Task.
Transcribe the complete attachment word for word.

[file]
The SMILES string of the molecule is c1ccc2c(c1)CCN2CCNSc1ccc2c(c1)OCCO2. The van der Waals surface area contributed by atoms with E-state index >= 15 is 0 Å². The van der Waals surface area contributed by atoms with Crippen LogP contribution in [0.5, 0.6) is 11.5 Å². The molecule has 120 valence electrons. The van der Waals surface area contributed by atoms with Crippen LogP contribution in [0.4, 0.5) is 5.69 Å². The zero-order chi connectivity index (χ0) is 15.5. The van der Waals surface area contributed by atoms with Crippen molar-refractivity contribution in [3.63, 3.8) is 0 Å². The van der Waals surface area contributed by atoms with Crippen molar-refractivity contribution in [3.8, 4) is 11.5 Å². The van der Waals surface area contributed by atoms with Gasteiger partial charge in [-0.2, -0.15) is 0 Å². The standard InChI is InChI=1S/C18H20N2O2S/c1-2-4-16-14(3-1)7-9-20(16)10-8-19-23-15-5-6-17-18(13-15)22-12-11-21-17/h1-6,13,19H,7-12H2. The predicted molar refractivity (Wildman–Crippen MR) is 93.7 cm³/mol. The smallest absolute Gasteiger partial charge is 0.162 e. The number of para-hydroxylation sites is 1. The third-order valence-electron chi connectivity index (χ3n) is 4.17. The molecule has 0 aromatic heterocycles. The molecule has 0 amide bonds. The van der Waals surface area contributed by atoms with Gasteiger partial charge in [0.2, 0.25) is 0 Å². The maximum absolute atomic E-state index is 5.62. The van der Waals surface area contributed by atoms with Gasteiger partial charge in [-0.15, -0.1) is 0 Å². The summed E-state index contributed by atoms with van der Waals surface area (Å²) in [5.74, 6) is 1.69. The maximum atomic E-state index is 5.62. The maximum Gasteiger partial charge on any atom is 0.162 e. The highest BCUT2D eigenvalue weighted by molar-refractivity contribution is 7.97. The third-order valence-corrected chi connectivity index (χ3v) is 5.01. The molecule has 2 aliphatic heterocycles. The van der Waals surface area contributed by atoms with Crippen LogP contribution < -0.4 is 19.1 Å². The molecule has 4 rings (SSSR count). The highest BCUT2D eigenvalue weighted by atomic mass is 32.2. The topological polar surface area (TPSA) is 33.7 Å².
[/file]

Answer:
The SMILES string of the molecule is c1ccc2c(c1)CCN2CCNSc1ccc2c(c1)OCCO2. The van der Waals surface area contributed by atoms with E-state index >= 15 is 0 Å². The van der Waals surface area contributed by atoms with Crippen LogP contribution in [0.5, 0.6) is 11.5 Å². The molecule has 120 valence electrons. The van der Waals surface area contributed by atoms with Crippen LogP contribution in [0.4, 0.5) is 5.69 Å². The zero-order chi connectivity index (χ0) is 15.5. The van der Waals surface area contributed by atoms with Crippen molar-refractivity contribution in [3.63, 3.8) is 0 Å². The van der Waals surface area contributed by atoms with Crippen molar-refractivity contribution in [3.8, 4) is 11.5 Å². The van der Waals surface area contributed by atoms with Gasteiger partial charge in [-0.2, -0.15) is 0 Å². The standard InChI is InChI=1S/C18H20N2O2S/c1-2-4-16-14(3-1)7-9-20(16)10-8-19-23-15-5-6-17-18(13-15)22-12-11-21-17/h1-6,13,19H,7-12H2. The predicted molar refractivity (Wildman–Crippen MR) is 93.7 cm³/mol. The smallest absolute Gasteiger partial charge is 0.162 e. The number of para-hydroxylation sites is 1. The third-order valence-electron chi connectivity index (χ3n) is 4.17. The molecule has 0 aromatic heterocycles. The molecule has 0 amide bonds. The van der Waals surface area contributed by atoms with Gasteiger partial charge in [0.2, 0.25) is 0 Å². The maximum absolute atomic E-state index is 5.62. The van der Waals surface area contributed by atoms with Gasteiger partial charge in [-0.15, -0.1) is 0 Å². The summed E-state index contributed by atoms with van der Waals surface area (Å²) in [5.74, 6) is 1.69. The maximum atomic E-state index is 5.62. The maximum Gasteiger partial charge on any atom is 0.162 e. The highest BCUT2D eigenvalue weighted by molar-refractivity contribution is 7.97. The third-order valence-corrected chi connectivity index (χ3v) is 5.01. The molecule has 2 aliphatic heterocycles. The van der Waals surface area contributed by atoms with Crippen LogP contribution < -0.4 is 19.1 Å². The molecule has 4 rings (SSSR count). The highest BCUT2D eigenvalue weighted by atomic mass is 32.2. The topological polar surface area (TPSA) is 33.7 Å².